WASHINGTON, May 2 -- The Clinton administration, in a reversal of policy, announced Tuesday it will allow most of the 21,000 Cuban refugees now housed at the Guantanamo Bay Naval Base to enter the United States. The United States will then stop accepting Cuban migrants at the facility and begin returning most newly fleeing Cubans directly to the island nation, Attorney General Janet Reno told reporters at the White House. Under the new policy, which has stirred internal controversy at the State Department, U.S. officials will begin interviewing the more than 21,000 Cuban migrants being held at Guantanamo to see who qualify for the refugee status that would allow them entry into the United States. U.S. officials expected to approve for entry into the United States all but a few hundred of the Cubans, such as those involved in crimes or other violence, who instead would be forcibly returned to Cuban territory. The Cuban refugee holding center at Guantanamo will no longer be used for Cubans, and Cubans picked up by the United States at sea in the future will be returned immediately to Cuba. Pentagon officials expressed relief, saying they have been growing more fearful for the safety of U.S. soldiers assigned to guard the Cubans. They said the decision announced Tuesday will relieve them of the burden of spending $1 million a day on the holding facilities. 'I have expressed a concern for many months now with the problems of trying to maintain more than 20,000 Cuban migrants in Guantanamo, that is true,' Defense Secretary William Perry said prior to the announcement.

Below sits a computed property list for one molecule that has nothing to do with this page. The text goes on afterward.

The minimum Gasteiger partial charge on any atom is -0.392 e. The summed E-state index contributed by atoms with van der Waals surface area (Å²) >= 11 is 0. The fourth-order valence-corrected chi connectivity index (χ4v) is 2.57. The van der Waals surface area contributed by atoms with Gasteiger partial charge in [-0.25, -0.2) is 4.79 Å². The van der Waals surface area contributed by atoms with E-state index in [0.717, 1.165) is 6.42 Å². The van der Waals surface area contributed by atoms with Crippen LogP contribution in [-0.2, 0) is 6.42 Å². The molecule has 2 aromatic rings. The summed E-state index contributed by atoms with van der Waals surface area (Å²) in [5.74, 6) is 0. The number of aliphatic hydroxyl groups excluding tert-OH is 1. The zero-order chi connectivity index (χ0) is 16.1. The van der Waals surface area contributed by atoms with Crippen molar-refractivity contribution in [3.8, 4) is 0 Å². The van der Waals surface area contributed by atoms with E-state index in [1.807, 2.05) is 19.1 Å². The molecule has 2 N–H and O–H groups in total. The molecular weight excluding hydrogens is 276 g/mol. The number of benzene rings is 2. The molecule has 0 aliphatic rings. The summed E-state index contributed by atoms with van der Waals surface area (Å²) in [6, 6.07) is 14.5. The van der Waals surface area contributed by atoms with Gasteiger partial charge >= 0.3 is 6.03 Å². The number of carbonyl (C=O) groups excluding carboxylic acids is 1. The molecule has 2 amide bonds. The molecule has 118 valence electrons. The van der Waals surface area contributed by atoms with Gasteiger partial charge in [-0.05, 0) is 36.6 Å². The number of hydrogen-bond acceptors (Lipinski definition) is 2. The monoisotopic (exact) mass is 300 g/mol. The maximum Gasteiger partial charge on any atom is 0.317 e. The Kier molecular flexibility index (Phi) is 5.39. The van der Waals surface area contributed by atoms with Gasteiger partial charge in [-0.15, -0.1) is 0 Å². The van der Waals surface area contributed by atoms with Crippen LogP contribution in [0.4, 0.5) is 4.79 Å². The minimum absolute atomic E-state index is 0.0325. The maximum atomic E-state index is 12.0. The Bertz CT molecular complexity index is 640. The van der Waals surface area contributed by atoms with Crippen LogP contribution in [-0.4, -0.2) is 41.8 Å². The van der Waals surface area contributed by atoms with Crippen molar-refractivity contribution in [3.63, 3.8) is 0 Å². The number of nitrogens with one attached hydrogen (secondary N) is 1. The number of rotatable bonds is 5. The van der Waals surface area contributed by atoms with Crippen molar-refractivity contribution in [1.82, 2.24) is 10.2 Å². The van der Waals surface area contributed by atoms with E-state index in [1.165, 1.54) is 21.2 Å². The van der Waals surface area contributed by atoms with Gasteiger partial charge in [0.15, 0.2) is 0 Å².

In protest of the aspect of the policy that mandates immediate repatriation for migrants, U.S. officials said the State Department's two top diplomats handling day-to-day Cuba policy asked to be reassigned. Dennis Hays, coordinator for Cuba policy, and deputy coordinator Nancy Mason told Secretary of State Warren Christopher they could no longer effectively support the Clinton administration's new approach, the officials said under conditions of anonymity. Mason was already scheduled to assume new duties in Uruguay and Christopher assured Hays he would be reassigned to a similar position, they said. In Havana, Ricardo Alarcon, speaker of the Cuban People's Power Assembly (legislature) and Cuba's lead negotiator called the agreement 'very important and mutually advantageous...to solve the situation of illegal Cuban migrants confined at Guantanamo.' 'Both sides come out winning,' Alarcon told a news conference according to the Cuban news agency Prensa Latina. Alarcon said the agreement meets the interests of Cuba and the United States in normalizing migration matters, and is good for Cuba as it 'implies a recognition of our independence and sovereignty.' The new policy also has the backing of Florida Gov. Lawton Chiles, who says the measure will ensure his state will never again face uncontrolled waves of immigration from Cuba. Chiles called the policy to admit remaining refugees from Guantanamo Bay Naval Base into the United States 'a difficult but necessary step,' but said it will discourage illegal immigration in the future. The Clinton administration previously reached an agreement with Cuban President Fidel Castro under which any Cubans who want to leave their country for the United States would need to apply for a U.S. visa in Cuba. Reno said the U.S. government is satisfied that Cuba has met its earlier commitment not to punish Cubans who have been forcibly returned home. 'We are satisfied that it has been honored,' Reno said. Clinton's latest reversal in policy toward Cuban refugees comes only nine months after he decided to hold the migrants indefinitely at Guantanamo or to persuade other nations in the region to erect 'safe havens' for them. Numerous U.S. officials said publicly at the time that the migrants at Guantanamo would have no chance of entering the United States. That announcement in August was made at the White House by Undersecretary of State Peter Tarnoff and Immigration and Naturalization Service Commissioner Doris Meissner. It appeared to violate the Cuban Adjustment Act of 1966, which says that any Cuban in U.S. territory or custody will be immediately paroled into the United states. The Clinton administration argued that the law said only that residency must be made available to Cubans who have lived in the United States for one year. The change in policy last summer came after Castro stopped preventing migrants from leaving the destitute island nation aboard rickety boats bound for U.S. waters. Castro's move was intended to force Washington to legally admit more Cubans, U.S. officials said. In subsequent talks held at the United Nations, Havana and Washington reached an agreement that called for Castro to stop the exodus of rafters and for Clinton to issue more visas for Cubans to enter the United States. Critics contended that Cubans with a legitimate reason to leave Cuba out of fear of political persecution would be the least likely to gain the permission of their own government to obtain a U.S. visa in Cuba. Reno said the agreement Tuesday will not mean any overall increase in the 20,000 Cubans who will be admitted into the United States each year under last year's agreement between Washington and Havana. She said the United States was 'on target' for reaching its commitment to accept 20,000 Cubans per year, having already accepted 7, 000 Cubans so far this year. Of the 21,000 Cuban migrants at Guantanamo, about 5,000 already have been approved for entry into the United States. Reaction to the announcement in parts of Miami's Cuban community was negative. Jose Basulto, chief of Brothers to the Rescue, a network of pilots who search the Florida Straits, called it a betrayal. 'I consider this a disgrace. It's a shameful act. It's a treason to the Cuban people. It's a second Bay of Pigs,' Basulto said. 'Those refugees are owed refuge in the United States by law. Rep. Peter Deutsch, D-Fla., slammed the administration for the reversal, arguing it would instigate a new flow of refugees from the island-country to the U.S. 'The administration has given the green light for a new boat lift. Just because many Cubans live in poverty and speak Spanish does not mean they are stupid,' Deutsch said. 'Instead of allowing tens of thousands of refugees into South Florida's already underfunded network of social programs, the administration should start attacking the problem at its root and force Castro to release his dictatorial grip on Cuba,' he said. Gen. John Sheehan, head of U.S. Atlantic Command, said the Pentagon will transfer about 500 Cuban refugees to the United States each week. He said it will take 30 weeks to complete the move. Sheehan applauded the action as 'a welcome relief to the military.' 'I was about ready to release a contract for $100 million to turn the camps into something that was going to be more permanent,' Sheehan said. 'Now that $100 million does not have to be spent.' He added that the money could be funneled into accounts used for military readiness. There are also 470 Haitian refugees still residing in camps in Guantanamo who eventually will be sent back to their homeland, the Pentagon said.